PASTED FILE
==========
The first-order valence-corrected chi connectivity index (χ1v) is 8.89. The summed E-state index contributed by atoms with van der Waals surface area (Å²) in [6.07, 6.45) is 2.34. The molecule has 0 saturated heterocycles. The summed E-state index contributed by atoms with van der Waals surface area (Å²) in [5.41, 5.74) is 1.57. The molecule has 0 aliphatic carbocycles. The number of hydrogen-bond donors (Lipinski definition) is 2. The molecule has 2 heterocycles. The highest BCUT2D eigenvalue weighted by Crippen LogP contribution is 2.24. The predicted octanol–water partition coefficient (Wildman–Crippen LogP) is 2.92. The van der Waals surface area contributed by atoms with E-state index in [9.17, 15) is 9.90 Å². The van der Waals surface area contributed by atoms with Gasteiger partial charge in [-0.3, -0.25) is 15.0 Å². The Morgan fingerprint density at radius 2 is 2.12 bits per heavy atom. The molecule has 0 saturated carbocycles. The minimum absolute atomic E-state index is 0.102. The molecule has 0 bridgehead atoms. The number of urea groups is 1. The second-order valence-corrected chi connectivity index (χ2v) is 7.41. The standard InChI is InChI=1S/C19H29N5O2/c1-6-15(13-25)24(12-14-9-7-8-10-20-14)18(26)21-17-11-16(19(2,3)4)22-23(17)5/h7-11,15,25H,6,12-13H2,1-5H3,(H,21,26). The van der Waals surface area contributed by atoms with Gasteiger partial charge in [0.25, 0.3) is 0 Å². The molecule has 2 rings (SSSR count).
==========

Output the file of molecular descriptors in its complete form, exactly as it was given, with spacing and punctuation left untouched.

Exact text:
The first-order valence-corrected chi connectivity index (χ1v) is 8.89. The summed E-state index contributed by atoms with van der Waals surface area (Å²) in [6.07, 6.45) is 2.34. The molecule has 0 saturated heterocycles. The summed E-state index contributed by atoms with van der Waals surface area (Å²) in [5.41, 5.74) is 1.57. The molecule has 0 aliphatic carbocycles. The number of hydrogen-bond donors (Lipinski definition) is 2. The molecule has 2 heterocycles. The highest BCUT2D eigenvalue weighted by Crippen LogP contribution is 2.24. The predicted octanol–water partition coefficient (Wildman–Crippen LogP) is 2.92. The van der Waals surface area contributed by atoms with E-state index in [9.17, 15) is 9.90 Å². The van der Waals surface area contributed by atoms with Gasteiger partial charge in [-0.3, -0.25) is 15.0 Å². The Morgan fingerprint density at radius 2 is 2.12 bits per heavy atom. The molecule has 0 saturated carbocycles. The minimum absolute atomic E-state index is 0.102. The molecule has 0 bridgehead atoms. The number of urea groups is 1. The second-order valence-corrected chi connectivity index (χ2v) is 7.41. The standard InChI is InChI=1S/C19H29N5O2/c1-6-15(13-25)24(12-14-9-7-8-10-20-14)18(26)21-17-11-16(19(2,3)4)22-23(17)5/h7-11,15,25H,6,12-13H2,1-5H3,(H,21,26). The van der Waals surface area contributed by atoms with Gasteiger partial charge in [0.25, 0.3) is 0 Å². The molecule has 2 rings (SSSR count).